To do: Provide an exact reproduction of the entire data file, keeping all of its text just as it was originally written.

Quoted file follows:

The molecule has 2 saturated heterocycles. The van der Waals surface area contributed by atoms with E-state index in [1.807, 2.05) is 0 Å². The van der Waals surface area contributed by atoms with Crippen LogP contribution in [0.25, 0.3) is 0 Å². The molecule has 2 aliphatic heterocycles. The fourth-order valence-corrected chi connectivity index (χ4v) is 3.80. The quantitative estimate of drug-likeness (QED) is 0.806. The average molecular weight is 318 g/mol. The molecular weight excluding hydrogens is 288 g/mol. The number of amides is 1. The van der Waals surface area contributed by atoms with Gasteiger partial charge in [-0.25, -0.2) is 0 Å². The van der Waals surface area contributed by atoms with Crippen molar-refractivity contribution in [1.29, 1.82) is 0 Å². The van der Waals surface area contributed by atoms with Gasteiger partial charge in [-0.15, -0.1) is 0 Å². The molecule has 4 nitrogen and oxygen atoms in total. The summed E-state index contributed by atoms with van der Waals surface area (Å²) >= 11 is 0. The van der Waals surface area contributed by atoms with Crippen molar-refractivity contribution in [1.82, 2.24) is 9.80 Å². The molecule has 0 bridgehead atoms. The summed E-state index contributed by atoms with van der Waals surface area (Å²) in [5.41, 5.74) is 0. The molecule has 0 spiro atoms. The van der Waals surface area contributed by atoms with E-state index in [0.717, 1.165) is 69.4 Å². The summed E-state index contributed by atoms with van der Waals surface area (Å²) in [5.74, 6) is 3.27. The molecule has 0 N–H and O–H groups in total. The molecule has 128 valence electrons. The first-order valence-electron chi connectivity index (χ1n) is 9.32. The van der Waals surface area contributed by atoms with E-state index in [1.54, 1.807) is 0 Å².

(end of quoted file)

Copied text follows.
The molecule has 2 saturated heterocycles. The van der Waals surface area contributed by atoms with E-state index in [1.807, 2.05) is 0 Å². The van der Waals surface area contributed by atoms with Crippen LogP contribution in [0.25, 0.3) is 0 Å². The molecule has 2 aliphatic heterocycles. The fourth-order valence-corrected chi connectivity index (χ4v) is 3.80. The quantitative estimate of drug-likeness (QED) is 0.806. The average molecular weight is 318 g/mol. The molecular weight excluding hydrogens is 288 g/mol. The number of amides is 1. The van der Waals surface area contributed by atoms with Gasteiger partial charge in [-0.25, -0.2) is 0 Å². The van der Waals surface area contributed by atoms with Crippen molar-refractivity contribution in [1.29, 1.82) is 0 Å². The van der Waals surface area contributed by atoms with Gasteiger partial charge in [-0.15, -0.1) is 0 Å². The molecule has 4 nitrogen and oxygen atoms in total. The summed E-state index contributed by atoms with van der Waals surface area (Å²) >= 11 is 0. The van der Waals surface area contributed by atoms with Crippen molar-refractivity contribution in [1.82, 2.24) is 9.80 Å². The molecule has 0 bridgehead atoms. The summed E-state index contributed by atoms with van der Waals surface area (Å²) in [5.41, 5.74) is 0. The molecule has 0 spiro atoms. The van der Waals surface area contributed by atoms with E-state index in [0.717, 1.165) is 69.4 Å². The summed E-state index contributed by atoms with van der Waals surface area (Å²) in [5.74, 6) is 3.27. The molecule has 0 N–H and O–H groups in total. The molecule has 128 valence electrons. The first-order valence-electron chi connectivity index (χ1n) is 9.32. The van der Waals surface area contributed by atoms with E-state index in [1.54, 1.807) is 0 Å².